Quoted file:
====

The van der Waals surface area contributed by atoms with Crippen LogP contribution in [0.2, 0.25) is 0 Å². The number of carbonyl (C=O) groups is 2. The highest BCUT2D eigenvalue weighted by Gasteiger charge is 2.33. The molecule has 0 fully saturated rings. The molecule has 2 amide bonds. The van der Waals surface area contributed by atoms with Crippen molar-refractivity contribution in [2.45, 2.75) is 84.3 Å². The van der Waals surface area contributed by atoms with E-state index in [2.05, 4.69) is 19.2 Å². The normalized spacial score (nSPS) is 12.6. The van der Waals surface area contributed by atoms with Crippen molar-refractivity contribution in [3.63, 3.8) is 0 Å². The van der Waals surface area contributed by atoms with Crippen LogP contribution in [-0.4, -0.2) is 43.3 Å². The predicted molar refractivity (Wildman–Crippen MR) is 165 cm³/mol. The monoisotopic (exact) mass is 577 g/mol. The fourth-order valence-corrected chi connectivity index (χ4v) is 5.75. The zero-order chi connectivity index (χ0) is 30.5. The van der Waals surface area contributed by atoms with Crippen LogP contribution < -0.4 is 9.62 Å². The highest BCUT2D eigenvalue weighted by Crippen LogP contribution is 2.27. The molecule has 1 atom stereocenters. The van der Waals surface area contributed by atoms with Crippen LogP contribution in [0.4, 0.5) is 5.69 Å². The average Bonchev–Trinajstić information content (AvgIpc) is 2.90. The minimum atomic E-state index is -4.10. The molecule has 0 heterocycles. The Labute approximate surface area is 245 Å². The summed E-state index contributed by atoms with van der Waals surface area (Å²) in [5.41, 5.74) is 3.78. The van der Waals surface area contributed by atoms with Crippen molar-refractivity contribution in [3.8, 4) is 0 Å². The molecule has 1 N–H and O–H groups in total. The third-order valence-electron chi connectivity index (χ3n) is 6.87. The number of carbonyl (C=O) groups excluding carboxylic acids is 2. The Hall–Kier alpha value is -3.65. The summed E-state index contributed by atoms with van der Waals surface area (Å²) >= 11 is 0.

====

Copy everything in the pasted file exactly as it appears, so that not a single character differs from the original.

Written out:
The van der Waals surface area contributed by atoms with Crippen LogP contribution in [0.2, 0.25) is 0 Å². The number of carbonyl (C=O) groups is 2. The highest BCUT2D eigenvalue weighted by Gasteiger charge is 2.33. The molecule has 0 fully saturated rings. The molecule has 2 amide bonds. The van der Waals surface area contributed by atoms with Crippen molar-refractivity contribution in [2.45, 2.75) is 84.3 Å². The van der Waals surface area contributed by atoms with E-state index in [2.05, 4.69) is 19.2 Å². The normalized spacial score (nSPS) is 12.6. The van der Waals surface area contributed by atoms with Crippen molar-refractivity contribution in [3.63, 3.8) is 0 Å². The van der Waals surface area contributed by atoms with Crippen LogP contribution in [-0.4, -0.2) is 43.3 Å². The predicted molar refractivity (Wildman–Crippen MR) is 165 cm³/mol. The monoisotopic (exact) mass is 577 g/mol. The fourth-order valence-corrected chi connectivity index (χ4v) is 5.75. The zero-order chi connectivity index (χ0) is 30.5. The van der Waals surface area contributed by atoms with Crippen LogP contribution < -0.4 is 9.62 Å². The highest BCUT2D eigenvalue weighted by Crippen LogP contribution is 2.27. The molecule has 1 atom stereocenters. The van der Waals surface area contributed by atoms with Crippen LogP contribution in [0.4, 0.5) is 5.69 Å². The average Bonchev–Trinajstić information content (AvgIpc) is 2.90. The minimum atomic E-state index is -4.10. The molecule has 0 heterocycles. The Labute approximate surface area is 245 Å². The summed E-state index contributed by atoms with van der Waals surface area (Å²) in [5.41, 5.74) is 3.78. The van der Waals surface area contributed by atoms with Crippen molar-refractivity contribution in [3.8, 4) is 0 Å². The molecule has 1 N–H and O–H groups in total. The third-order valence-electron chi connectivity index (χ3n) is 6.87. The number of carbonyl (C=O) groups excluding carboxylic acids is 2. The Hall–Kier alpha value is -3.65. The summed E-state index contributed by atoms with van der Waals surface area (Å²) >= 11 is 0.